Archive for March, 2007

Response to the listing “Medical Errors”

March 28, 2007

This is in response to the listing “Medical Errors”

Currently working as a Quality Director at facility that has been functioning less than a year, believe me I understand the all the issues regarding medication errors. I am responsible for researching each and every medication error and finding a solution to the problem. I know that a large percentage of the time it is a systems problem. A ‘systems problem” leaves numerous opportunities for failure. I know that the medical profession in general no matter what the mistake was, would like to find one person to take the blame. I am in a position where I can follow the bread crumbs look into the “systems problems.” I am not sure of what the answer is at the moment. But, when I reach it I will let you know.


Dead Can Still Tell

March 27, 2007

While reading an article in The Florida Times Union, a local newspaper here in Jacksonville, Florida, I came upon this interesting article. This article in detail explains on how the medical examiners office usually identifies a body. Step 1- Friends and Family: About 90 percent of all bodies are identified using friends and family to look at the body or person. If the facial features have been destroyed or damages, other distinguishing marks such as tattoos are used or birthmarks. Step 2- Fingerprints: Although the database for fingerprints is not unlimited, the technique is usually successful in identifying some bodies. Some problems such as burn victims, bodies washed ashore can make fingerprinting hard to determine. Step 3- Dental Records: Just like a snowflake, no two mouths are alike, and once the records are available, comparing teeth is an easy process. The problem is not everyone goes to the dentist like they should. Also, investigators need to have ah idea of who they are looking for to compare records, because there is no dental database. Step 4- Medical Records: Certain medical evidence such as bone fractures, pacemakers, AICD’s, scars, or any previous surgeries can be used for identification. Just like dental records, investigators need some idea of what and whom they are comparing. Step 5- DNA: Medical examiners typically exhaust all other resources before DNA is tested for identification. DNA tests can be expensive and take a good amount of time. Not everyone’s DNA is available for comparison. Medical examiners’ offices still keep several DNA samples on file in case of future investigations or for reference. Step 6- Forensic anthropologist: If a body is very decomposed and all that is left is skeletal remains, an anthropologist can be involved to examine the bone structure to give clues about race, gender and age of the deceased body in question.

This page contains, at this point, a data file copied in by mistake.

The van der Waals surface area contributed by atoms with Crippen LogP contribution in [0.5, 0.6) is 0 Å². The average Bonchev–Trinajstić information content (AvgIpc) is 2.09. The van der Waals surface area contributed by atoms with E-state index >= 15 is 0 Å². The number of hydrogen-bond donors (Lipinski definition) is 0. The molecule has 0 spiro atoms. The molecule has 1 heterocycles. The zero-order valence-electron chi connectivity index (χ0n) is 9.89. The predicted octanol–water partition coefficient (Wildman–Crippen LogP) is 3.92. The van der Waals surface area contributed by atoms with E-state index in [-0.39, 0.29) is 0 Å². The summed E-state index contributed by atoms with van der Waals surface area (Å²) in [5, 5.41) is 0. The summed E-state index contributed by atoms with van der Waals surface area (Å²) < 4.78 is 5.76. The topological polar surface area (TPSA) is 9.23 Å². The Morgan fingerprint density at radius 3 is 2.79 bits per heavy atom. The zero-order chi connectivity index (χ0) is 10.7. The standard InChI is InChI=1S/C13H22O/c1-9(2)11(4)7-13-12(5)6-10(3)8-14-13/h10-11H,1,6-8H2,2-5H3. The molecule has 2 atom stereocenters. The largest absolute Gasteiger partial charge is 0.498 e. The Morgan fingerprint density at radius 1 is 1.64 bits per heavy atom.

The Choking Game

March 23, 2007

I as a mother of a teen would like to make all parents aware of this game a lot of teenagers are playing to “get high.” It is called the “choking game.” Teens are asphyxiating themselves or each other to “get high.” There have been several hundred teens die from this deadly game. They use their own hands, belts, ties, or anything that can go around the neck with pressure applied, depleting the oxygen to the heart and brain. They actually apply enough pressure until the child passes out! Some kids say it makes you forget what happened and feel tingly all over. Some parents have reported long-term disabilities with their children such as strokes and brain damage, as a result of their child playing this game. Some of the signs your child may be playing this game is: unusual markings on the neck, blood shot eyes, and frequent headaches. I think this is very important for all parents to be aware of and also I believe it is important for any emergency room nurse to know these signs if a child would come into the ER as a result of asphyxiation.


Innocent Prisoners

March 19, 2007

I have been doing some research on people that are wrongfully imprisoned. I find this a very interesting topic, as I am sure there were hundreds or maybe even thousands of inmates that were on death row and died before the courts allowed DNA to be presented after a person was convicted. There are an estimated 15-20% of the U.S. inmates that are innocent of the crimes they were convicted of. There have been several cases where the inmate was released from prison after the courts allowed the DNA to be entered after the person was convicted, and was certainly found to be innocent. I just can’t imagine being in prison, possibly serving a life sentence, or even on death row knowing that I was totally innocent. I cannot find a date that the first inmate was released from prison after being found innocent though. I believe that with the DNA database in place now that a lot more cases will be dismissed or they will find the right person responsible for the crime.


Assessment of a Rape Victim

March 16, 2007

Forensic Nursing provides a continuity of care from the emergency department and/or crime scene to courts of law.
This is another area where nursing assessment and forensic nursing overlap.